A Chance to See New Worlds : His Ability to Draw Canals, Castles From Memory Has Given a 17-Year-Old With Autism Hope for a Better Life
Stephen Wiltshire places a drawing pad on the arm of a sofa, and begins to sketch, deep in thought and immune from distraction. He has been asked to draw any building he remembers from a recent visit to Los Angeles and he embarks upon his task enthusiastically.
After only four minutes he holds up the result of his labors. It is a pen-and-ink sketch, a little crude in execution, but immediately recognizable as the cylindrical towers of the Bonaventure Hotel. He doesn’t recall the name. “That building downtown, you know,” he says.
For the record:
12:00 a.m. Feb. 6, 1992 For the Record
Los Angeles Times Thursday February 6, 1992 Home Edition View Part E Page 4 Column 3 View Desk 1 inches; 23 words Type of Material: Correction
Wrong publisher--The publisher of Stephen Wiltshire’s “Floating Cities” was incorrectly identified in Wednesday’s View. The book is published by Summit Books.
To draw a building from memory with this much confidence and speed would be remarkable for any artist. For 17-year-old Stephen Wiltshire it is a special gift, one that has helped to transform a burdened life.
Wiltshire is autistic. Only recently has he been able to cross a street alone. He talks hesitantly in repetitive sentences, often echoing the words of questions put to him. A conventional IQ test shows he has the intelligence of an average child half his age.
Yet he is capable of giving a building what looks like a desultory glance and then going away to draw it in phenomenal detail. He is innumerate, but always draws the correct number of windows, arcades or columns. The sketch of the Bonaventure was a doodle next to his finished pen-and-ink drawings.
Sir Hugh Casson, former president of the Royal Academy, described Wiltshire as “possibly the best child artist in Britain” when he was 12. Sir Robin Philipson, past president of the Royal Scottish Academy, says: “I have never stood so much in awe of a marvelous, mysterious gift.”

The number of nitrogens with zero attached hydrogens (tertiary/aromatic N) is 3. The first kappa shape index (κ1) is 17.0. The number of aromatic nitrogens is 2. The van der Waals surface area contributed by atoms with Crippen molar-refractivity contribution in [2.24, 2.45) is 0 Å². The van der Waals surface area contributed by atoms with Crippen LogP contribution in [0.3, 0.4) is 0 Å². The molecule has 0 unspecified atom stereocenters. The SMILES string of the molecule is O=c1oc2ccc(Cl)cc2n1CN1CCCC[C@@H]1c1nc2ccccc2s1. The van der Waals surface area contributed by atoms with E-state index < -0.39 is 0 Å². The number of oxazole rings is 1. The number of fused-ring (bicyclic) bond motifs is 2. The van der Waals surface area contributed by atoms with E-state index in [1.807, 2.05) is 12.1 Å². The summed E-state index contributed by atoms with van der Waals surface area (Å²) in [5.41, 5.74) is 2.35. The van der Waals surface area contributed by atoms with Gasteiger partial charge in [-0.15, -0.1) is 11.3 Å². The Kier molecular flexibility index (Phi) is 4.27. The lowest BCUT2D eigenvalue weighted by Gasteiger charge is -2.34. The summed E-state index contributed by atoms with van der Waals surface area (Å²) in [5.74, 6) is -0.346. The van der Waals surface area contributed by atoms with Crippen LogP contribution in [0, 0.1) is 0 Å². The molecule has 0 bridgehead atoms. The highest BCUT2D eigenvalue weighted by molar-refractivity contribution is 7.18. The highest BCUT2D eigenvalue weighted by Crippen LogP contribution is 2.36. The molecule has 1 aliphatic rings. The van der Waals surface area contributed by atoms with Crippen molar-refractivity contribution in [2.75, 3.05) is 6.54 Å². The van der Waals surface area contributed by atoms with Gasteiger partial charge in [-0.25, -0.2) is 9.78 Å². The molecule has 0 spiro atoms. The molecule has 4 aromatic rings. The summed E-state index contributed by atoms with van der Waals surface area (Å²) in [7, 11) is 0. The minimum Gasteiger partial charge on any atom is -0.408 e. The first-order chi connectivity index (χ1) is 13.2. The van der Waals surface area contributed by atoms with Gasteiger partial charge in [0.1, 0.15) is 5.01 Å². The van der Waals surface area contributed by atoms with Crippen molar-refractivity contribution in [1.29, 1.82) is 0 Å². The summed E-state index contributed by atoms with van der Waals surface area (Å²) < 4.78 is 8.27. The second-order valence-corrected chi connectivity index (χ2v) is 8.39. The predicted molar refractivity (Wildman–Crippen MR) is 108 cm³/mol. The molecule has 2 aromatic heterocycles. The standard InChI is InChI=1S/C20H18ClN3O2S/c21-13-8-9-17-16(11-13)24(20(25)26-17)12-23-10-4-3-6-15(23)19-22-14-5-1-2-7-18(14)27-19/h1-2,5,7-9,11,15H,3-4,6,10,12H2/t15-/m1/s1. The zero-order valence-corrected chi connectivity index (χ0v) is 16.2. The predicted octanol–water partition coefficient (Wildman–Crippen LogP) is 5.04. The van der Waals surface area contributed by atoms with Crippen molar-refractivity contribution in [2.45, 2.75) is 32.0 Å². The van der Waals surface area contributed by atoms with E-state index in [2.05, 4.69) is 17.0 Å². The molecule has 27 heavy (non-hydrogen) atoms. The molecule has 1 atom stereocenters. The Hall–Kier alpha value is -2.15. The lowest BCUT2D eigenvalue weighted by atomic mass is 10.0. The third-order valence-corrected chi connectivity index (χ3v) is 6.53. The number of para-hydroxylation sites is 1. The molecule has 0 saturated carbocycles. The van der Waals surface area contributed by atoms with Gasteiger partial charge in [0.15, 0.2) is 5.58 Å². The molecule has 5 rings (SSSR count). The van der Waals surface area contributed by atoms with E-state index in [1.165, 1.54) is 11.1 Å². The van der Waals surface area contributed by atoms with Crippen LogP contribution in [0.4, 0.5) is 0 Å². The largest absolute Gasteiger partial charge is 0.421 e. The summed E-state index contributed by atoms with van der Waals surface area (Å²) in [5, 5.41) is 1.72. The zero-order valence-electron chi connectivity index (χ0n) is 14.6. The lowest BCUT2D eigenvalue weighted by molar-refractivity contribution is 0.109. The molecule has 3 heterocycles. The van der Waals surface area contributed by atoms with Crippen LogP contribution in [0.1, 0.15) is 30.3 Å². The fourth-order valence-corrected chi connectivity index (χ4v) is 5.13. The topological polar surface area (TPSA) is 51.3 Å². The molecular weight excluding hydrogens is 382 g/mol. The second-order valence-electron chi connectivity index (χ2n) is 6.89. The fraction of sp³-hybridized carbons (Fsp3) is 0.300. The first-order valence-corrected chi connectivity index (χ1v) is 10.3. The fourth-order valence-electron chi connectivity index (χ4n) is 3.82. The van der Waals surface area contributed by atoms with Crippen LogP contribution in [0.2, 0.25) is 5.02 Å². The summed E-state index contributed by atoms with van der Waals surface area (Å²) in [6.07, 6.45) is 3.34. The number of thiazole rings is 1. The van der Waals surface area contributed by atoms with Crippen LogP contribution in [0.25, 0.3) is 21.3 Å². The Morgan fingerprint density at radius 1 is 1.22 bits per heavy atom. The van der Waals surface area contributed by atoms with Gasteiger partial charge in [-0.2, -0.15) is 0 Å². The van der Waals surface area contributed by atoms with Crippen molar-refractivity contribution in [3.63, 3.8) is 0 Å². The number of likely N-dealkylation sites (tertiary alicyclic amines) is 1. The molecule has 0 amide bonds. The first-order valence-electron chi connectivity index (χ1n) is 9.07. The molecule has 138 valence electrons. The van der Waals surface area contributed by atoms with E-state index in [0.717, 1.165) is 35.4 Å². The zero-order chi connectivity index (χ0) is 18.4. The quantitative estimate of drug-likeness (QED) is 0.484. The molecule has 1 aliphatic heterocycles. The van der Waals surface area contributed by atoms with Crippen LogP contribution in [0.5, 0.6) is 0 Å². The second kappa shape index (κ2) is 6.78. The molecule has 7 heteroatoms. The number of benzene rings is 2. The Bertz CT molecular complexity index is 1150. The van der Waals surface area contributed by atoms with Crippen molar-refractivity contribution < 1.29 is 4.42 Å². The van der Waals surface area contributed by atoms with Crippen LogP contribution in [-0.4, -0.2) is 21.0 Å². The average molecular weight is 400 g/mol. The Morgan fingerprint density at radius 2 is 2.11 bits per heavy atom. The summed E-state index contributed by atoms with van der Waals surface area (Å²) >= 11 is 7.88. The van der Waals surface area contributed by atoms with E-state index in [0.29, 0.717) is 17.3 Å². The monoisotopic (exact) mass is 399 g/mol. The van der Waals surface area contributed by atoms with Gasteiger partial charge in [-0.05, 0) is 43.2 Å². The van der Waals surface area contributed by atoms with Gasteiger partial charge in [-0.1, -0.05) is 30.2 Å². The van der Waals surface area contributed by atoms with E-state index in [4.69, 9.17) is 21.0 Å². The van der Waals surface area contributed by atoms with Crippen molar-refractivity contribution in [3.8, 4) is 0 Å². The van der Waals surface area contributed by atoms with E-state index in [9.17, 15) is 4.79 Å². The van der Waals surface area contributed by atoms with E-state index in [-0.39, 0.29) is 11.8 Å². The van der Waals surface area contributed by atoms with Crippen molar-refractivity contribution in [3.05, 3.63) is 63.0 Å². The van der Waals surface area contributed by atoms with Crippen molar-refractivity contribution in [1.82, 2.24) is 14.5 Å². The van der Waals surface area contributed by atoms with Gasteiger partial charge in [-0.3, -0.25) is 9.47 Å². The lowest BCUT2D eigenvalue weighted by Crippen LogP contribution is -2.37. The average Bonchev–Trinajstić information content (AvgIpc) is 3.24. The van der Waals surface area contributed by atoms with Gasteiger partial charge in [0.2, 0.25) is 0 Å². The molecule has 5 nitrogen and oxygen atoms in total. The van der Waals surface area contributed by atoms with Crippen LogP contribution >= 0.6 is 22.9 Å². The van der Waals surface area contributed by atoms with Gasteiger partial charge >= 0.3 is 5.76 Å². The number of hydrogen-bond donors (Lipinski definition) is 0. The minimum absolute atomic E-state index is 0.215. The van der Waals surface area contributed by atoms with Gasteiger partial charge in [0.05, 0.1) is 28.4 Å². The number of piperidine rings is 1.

Wiltshire has produced three books, “Drawings,” “Cities” and, last spring, “Floating Cities.” This collection of drawings of buildings in Venice, Amsterdam, Moscow and Leningrad topped the British nonfiction lists--a feat unheard of for an art book.
This month, the American edition of “Floating Cities” is out from Bantam, and Wiltshire will visit New York where he has a gallery showing. Though little known here, he has become a celebrity in his native England.
He was a 12-year-student at a London school for children with special needs when he appeared in a BBC documentary about autism in 1987. On the program, he drew pictures of buildings from memory. That exposure changed his life. A British news service funded a trip to New York to draw, his first travel abroad. Other sponsors made it possible for him to draw landmarks throughout Europe. He has had several exhibitions of his work in London.
Wiltshire’s father was killed in an accident when the boy was 3. Stephen lives with his mother, Geneva, a native of the Caribbean island of St. Lucia, and his sister Annette, 19, in Paddington in central London. The Wiltshires receive public assistance. Stephen’s earnings from books and commissions--his fee for a pen-and-ink drawing of a building is $1,800--go into a trust for his future care.
Geneva Wiltshire avoids all publicity. Stephen’s London interviews take place at the Notting Hill flat of Margaret Hewson, his literary agent and mentor since 1987. Hewson, whose agency represents authors including D. M. Thomas and Dick Francis, met Wiltshire through Sir Hugh Casson of the Royal Academy. Hewson represented Wiltshire on his books and their relationship has become a close friendship.
Hewson arranged for corporate sponsors who helped Wiltshire travel to Europe and America. She and her husband have accompanied him on some of the tours, as has his sister and friends.